Cobb students accused of antisemitic graffiti to face disciplinary charges

Karen Colbert holds a hand-painted poster while protesting outside of the Cobb County School Board meeting on Sept. 23, 2021, after antisemitic vandalism was discovered at two Cobb County High Schools.  Ben Gray for the Atlanta Journal-Constitution

Credit: Ben Gray

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Karen Colbert holds a hand-painted poster while protesting outside of the Cobb County School Board meeting on Sept. 23, 2021, after antisemitic vandalism was discovered at two Cobb County High Schools. Ben Gray for the Atlanta Journal-Constitution

Credit: Ben Gray

The Cobb County School District recently brought disciplinary charges against students believed responsible for antisemitic graffiti in bathrooms at two high schools, Superintendent Chris Ragsdale said at Thursday’s board of education meeting.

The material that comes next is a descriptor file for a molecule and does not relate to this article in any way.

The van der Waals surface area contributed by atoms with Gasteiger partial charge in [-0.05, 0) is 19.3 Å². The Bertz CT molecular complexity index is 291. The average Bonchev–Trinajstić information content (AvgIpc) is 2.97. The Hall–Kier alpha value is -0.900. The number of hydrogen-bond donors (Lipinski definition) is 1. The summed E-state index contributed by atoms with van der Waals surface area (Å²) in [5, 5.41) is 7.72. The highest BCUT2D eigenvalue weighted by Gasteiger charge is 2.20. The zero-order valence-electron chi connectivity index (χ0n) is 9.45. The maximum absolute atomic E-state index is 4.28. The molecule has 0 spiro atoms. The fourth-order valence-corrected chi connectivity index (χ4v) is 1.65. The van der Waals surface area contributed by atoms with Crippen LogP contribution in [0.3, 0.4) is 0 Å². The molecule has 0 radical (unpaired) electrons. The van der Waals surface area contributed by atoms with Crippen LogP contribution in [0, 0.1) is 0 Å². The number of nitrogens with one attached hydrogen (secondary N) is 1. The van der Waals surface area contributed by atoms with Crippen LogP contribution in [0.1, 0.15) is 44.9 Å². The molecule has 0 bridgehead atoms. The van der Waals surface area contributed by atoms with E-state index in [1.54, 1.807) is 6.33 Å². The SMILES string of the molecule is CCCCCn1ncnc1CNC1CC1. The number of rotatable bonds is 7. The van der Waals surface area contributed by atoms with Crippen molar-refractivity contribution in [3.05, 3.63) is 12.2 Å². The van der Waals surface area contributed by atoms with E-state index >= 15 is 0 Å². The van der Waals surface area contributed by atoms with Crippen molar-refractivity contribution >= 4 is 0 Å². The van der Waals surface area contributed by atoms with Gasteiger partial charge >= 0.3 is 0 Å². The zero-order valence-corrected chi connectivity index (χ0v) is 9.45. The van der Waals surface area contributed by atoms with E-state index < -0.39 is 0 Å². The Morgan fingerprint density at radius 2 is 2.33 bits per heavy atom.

“I want to be very clear: the district does not and will not tolerate hate in any form,” he said. “The district refuses to dismiss the incident as some sort of prank.”

The case is going through the disciplinary tribunal process required by state law, Ragsdale said. He said he wouldn’t elaborate because the recommended consequences are dire enough that they could be appealed to the school board.

Swastikas and the words “Hail Hitler” or “Heil Hitler” were found this month in bathrooms at Pope and Lassiter High Schools. The acts occurred during the Jewish High Holidays, the most important time of year in Judaism.

Community members previously criticized the district for not mentioning antisemitism by name in statements addressing the incidents.